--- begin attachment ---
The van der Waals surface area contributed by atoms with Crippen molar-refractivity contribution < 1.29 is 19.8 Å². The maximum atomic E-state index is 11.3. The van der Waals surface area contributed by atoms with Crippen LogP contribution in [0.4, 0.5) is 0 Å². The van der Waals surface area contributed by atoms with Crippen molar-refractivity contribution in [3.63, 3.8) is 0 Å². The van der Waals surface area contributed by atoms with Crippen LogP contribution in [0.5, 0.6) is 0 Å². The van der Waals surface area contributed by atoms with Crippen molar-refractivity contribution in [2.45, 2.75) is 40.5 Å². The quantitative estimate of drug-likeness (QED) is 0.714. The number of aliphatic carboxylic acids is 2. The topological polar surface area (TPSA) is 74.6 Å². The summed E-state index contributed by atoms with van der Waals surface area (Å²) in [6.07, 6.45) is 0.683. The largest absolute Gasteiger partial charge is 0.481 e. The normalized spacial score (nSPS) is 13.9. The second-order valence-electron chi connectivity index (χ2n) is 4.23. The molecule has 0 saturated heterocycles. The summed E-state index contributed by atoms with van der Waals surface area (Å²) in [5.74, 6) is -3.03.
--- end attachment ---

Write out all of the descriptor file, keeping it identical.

The van der Waals surface area contributed by atoms with Crippen molar-refractivity contribution < 1.29 is 19.8 Å². The maximum atomic E-state index is 11.3. The van der Waals surface area contributed by atoms with Crippen LogP contribution in [0.4, 0.5) is 0 Å². The van der Waals surface area contributed by atoms with Crippen molar-refractivity contribution in [3.63, 3.8) is 0 Å². The van der Waals surface area contributed by atoms with Crippen LogP contribution in [0.5, 0.6) is 0 Å². The van der Waals surface area contributed by atoms with Crippen molar-refractivity contribution in [2.45, 2.75) is 40.5 Å². The quantitative estimate of drug-likeness (QED) is 0.714. The number of aliphatic carboxylic acids is 2. The topological polar surface area (TPSA) is 74.6 Å². The summed E-state index contributed by atoms with van der Waals surface area (Å²) in [6.07, 6.45) is 0.683. The largest absolute Gasteiger partial charge is 0.481 e. The normalized spacial score (nSPS) is 13.9. The second-order valence-electron chi connectivity index (χ2n) is 4.23. The molecule has 0 saturated heterocycles. The summed E-state index contributed by atoms with van der Waals surface area (Å²) in [5.74, 6) is -3.03.